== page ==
You don’t know what your scenario is going to look like when it is finally played. You really, really don’t. I find this to be both fantastic and immensely frustrating. After play starts, most of it is out of your hands. The players might follow some plots more or less as you expected. At least one might fizzle out. Then other plots will get tangled in each other in unpredictable ways. The real surprises, though, are the plot lines that the players just seem to summon out of nowhere. An hour into the party, you’ll hear someone mention something that everyone is suddenly concerned about and which has zero connection to your writing.
What I’m about to tell you is one of the most important single pieces of advice I possess about writing an Espionage Party. Do not try to write what will happen. Create opportunities for things to happen. You should remember at all times that what you are writing is a game, not a novel, a movie, or any other medium. That means allowing your players to make meaningful choices and forge paths you have not foreseen. But you do need action, movement, and development. As surprising and creative as they can be, players tend to feel lost if you don’t give them some things to do starting out. What that means is that whenever you give people specific, concrete objectives, you need to imagine what possible routes are available to complete them. Failure is okay. You don’t need to hold the player’s hand or spell out what they need to do to get there. What is not okay is failing to provide a way to get to their goal.
We want confusion. We want collisions. The Wrap-up is usually a necessary element when the game ends because otherwise nobody will understand what the hell happened. When devising a plot, don’t just think about what it offers in itself. Look for how it can intersect with others.
I usually try to develop four subplots as a baseline, maybe three in a really small scenario. If more happen, great. The nice thing about plot lines is that it’s hard to overdo them. After you’ve crossed a certain threshold, you may not need any more, but you’re unlikely to ruin anything by piling on more if you have the ideas for them.
What you do want to avoid is having your scenario be about one thing. Remember how the premise gives everyone a reason to be there? That doesn’t mean there shouldn’t be things going on that have pretty much nothing to do with that premise. It doesn’t mean much for plot threads to get tangled if they’re bunched together to begin with.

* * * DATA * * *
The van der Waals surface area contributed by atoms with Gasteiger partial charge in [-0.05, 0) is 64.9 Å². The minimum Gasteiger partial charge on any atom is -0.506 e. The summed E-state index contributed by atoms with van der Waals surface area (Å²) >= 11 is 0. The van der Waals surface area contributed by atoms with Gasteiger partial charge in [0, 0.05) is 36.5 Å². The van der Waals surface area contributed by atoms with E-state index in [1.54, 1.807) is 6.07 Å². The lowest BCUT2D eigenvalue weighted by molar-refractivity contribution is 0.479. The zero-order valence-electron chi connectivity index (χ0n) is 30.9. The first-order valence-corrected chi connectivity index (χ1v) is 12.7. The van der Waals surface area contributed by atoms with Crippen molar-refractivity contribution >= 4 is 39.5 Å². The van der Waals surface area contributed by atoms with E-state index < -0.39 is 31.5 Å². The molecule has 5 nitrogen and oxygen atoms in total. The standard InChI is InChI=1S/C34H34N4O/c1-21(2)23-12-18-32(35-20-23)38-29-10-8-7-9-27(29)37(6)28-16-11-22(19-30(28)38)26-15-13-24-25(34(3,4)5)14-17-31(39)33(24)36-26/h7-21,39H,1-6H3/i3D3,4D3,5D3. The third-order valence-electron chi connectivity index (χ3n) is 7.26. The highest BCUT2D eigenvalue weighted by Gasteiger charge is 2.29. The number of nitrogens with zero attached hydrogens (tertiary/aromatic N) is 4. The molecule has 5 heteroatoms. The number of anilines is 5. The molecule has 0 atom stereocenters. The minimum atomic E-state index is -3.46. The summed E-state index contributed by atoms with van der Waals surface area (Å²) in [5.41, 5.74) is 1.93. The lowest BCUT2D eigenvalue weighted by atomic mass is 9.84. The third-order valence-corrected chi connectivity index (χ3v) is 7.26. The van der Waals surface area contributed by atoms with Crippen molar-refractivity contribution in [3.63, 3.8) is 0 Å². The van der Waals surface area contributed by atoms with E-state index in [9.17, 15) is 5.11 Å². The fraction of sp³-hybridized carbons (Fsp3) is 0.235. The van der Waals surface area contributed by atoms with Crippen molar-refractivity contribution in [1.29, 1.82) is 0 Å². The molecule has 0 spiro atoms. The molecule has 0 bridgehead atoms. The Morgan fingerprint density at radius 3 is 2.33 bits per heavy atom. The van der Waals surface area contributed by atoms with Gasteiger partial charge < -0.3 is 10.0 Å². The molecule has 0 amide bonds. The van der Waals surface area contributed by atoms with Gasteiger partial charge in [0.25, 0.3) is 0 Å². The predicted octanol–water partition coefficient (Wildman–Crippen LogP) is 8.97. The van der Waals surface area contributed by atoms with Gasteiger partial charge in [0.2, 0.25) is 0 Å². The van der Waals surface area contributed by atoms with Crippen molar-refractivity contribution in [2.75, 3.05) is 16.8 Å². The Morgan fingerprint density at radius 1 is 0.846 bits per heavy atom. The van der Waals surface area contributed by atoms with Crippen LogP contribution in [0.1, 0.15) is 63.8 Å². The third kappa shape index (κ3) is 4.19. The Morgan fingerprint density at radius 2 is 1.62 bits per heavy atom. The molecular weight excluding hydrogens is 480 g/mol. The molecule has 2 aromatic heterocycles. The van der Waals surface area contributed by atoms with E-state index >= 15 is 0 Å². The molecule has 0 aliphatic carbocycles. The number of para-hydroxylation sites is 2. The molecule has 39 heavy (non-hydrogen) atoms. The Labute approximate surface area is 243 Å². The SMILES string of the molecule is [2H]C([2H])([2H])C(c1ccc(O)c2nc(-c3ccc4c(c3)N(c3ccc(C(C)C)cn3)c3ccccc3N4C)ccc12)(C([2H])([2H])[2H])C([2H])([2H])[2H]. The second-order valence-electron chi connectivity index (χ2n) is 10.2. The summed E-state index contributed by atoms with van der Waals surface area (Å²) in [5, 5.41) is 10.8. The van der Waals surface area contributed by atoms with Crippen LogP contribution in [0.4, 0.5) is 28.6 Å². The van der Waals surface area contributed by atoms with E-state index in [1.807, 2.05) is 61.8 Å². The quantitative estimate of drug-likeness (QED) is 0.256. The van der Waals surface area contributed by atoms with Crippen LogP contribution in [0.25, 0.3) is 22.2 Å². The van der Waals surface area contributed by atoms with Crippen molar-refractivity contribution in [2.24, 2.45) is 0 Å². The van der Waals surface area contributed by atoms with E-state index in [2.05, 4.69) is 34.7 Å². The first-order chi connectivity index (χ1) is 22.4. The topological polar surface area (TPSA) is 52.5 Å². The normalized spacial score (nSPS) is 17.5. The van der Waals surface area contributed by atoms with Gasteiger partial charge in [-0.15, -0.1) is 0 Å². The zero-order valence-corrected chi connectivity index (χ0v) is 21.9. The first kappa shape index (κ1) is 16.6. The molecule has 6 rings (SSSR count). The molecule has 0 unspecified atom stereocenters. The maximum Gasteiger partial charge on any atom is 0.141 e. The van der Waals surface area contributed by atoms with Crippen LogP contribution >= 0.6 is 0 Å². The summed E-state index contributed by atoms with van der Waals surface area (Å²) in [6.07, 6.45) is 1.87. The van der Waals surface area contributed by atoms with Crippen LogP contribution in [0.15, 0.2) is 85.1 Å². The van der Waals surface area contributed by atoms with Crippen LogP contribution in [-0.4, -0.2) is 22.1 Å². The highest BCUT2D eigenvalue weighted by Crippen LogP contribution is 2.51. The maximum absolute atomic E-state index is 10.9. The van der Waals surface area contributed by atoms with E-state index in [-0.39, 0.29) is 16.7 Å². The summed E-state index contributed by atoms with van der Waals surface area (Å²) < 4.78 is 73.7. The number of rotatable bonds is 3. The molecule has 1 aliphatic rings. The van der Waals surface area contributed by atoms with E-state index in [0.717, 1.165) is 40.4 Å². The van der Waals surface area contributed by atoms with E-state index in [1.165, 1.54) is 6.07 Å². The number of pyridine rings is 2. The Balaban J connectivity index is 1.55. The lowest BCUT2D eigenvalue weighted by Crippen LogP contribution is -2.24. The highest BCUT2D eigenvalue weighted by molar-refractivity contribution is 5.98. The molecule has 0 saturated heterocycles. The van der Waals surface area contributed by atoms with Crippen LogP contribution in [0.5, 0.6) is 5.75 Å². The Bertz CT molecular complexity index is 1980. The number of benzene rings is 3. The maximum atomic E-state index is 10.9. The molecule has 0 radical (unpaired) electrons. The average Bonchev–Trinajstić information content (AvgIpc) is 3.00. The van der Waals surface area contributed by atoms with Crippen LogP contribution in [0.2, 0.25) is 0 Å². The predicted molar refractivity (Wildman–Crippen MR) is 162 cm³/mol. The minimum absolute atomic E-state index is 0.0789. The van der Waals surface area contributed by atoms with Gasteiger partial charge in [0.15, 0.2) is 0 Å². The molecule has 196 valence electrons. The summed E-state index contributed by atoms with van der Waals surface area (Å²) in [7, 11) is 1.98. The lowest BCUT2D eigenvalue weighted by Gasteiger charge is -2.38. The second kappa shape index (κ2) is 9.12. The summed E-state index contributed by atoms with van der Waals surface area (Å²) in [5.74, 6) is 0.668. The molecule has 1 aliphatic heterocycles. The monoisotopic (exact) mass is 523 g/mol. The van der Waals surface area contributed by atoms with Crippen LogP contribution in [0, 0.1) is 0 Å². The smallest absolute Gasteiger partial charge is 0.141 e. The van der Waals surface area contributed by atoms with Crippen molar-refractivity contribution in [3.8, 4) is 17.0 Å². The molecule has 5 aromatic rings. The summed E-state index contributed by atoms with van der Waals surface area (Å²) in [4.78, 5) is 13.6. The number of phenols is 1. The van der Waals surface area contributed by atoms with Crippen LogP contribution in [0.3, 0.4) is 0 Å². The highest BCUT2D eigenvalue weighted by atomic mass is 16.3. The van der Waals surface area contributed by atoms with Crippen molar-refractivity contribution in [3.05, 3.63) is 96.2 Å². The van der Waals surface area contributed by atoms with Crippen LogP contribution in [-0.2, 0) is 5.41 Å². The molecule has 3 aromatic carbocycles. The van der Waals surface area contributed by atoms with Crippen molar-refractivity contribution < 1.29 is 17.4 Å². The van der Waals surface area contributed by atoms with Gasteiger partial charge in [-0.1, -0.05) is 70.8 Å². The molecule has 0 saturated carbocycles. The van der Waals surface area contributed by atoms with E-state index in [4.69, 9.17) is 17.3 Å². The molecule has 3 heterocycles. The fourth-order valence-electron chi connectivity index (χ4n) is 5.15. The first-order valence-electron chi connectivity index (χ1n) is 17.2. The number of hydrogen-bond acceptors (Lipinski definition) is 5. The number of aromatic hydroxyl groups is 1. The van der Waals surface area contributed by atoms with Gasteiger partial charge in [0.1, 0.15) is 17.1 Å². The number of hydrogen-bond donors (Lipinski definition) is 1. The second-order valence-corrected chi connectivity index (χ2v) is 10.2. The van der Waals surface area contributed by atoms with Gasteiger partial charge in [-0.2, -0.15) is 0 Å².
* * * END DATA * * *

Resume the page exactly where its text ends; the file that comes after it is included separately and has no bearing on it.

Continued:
Start your subplots off as rough sketches. You don’t need to have everything figured out at once. Just start with some dynamics and what kind of directions they can go in.
Let’s revisit our example scenario now. Go back and look at the previous posts if you’ve forgotten what I’ve been talking about there; I almost did. I’ve loosely settled on twelve characters, the details of which are likely to change somewhat as we proceed. They are as follows.
Three bandmates (hereafter designated by their instruments: bass, drums, and wind chimes), groupie, manager, unsubtle spy, former bandmate, roadie, fashion designer, model, party crasher, drug dealer.
Plot 1: Internal Meltdown.
There is internal strife within the band on a couple of levels. The other two both think the wind chimes are lame, but since they both want to name the next album, wind chimes is the tie-breaking vote.
The groupie has been sleeping with all three of them, but none of them realize this. Not yet decided on the groupie’s reasoning for this. Either there will be major conflict when they find out, or the groupie will engage in highly entertaining shenanigans to prevent this.
The manager meanwhile knows about this and is angling to get the groupie out of the picture before the group implodes.
Plot 2. Plagiarism
The former band mate (banjo) has had a fairly unsuccessful career since leaving the band for a solo career. They were, however, the best songwriter in the group and have continued to ghost-write for the band by passing things off to the manager. None of the current members know where these songs come from, although they still attempt some of their own stuff. The manager wants to reintroduce banjo to the group, but everyone else hates them.
The roadie, who is secretly in love with the groupie, found one of these songs that had been misplaced backstage and took it to windchimes to sell. Windchimes is about to pass it off as their own.
Plot 3. The Playboy Spy.
One of the guests is a spy, who leads an excessive, flamboyant lifestyle, is universally admired/desired and takes on cartoonish Bond-style villains. They are the life of every party they attend. They’re pretty much here to have fun, get high and bang. Their drug dealer, however, has been tempted to sell them out. The fashion designer is secretly none other than the spy’s nemesis (though not arch), Velvet Heel (okay, maybe I’ll come up with a better name later). The designer is attempting to bribe the drug dealer to give the spy some bad stuff (of some nature). The party crasher, meanwhile, is a young secret agent, unknown to the spy, who admires their exploits and is actually on the job. They are tracking down an assassin, the model. The model is working as a hitman for hire to pay off some loans while they try to break into mod fashion.
Plot 4. The Message
The fashion designer is trying to subtly communicate with the roadie, whom they have been mailing notes to for months. Their ultimate goal is to get the roadie to kill themself. Since this is a code they have used before, the spy also recognizes it. One of the band members (maybe bass) has a deep personal connection to a couple of the songs and will act out based on them.
Right, so these plots are flawed, messy, and vague. They definitely need some work, but it’s a start.
Next time: Relationships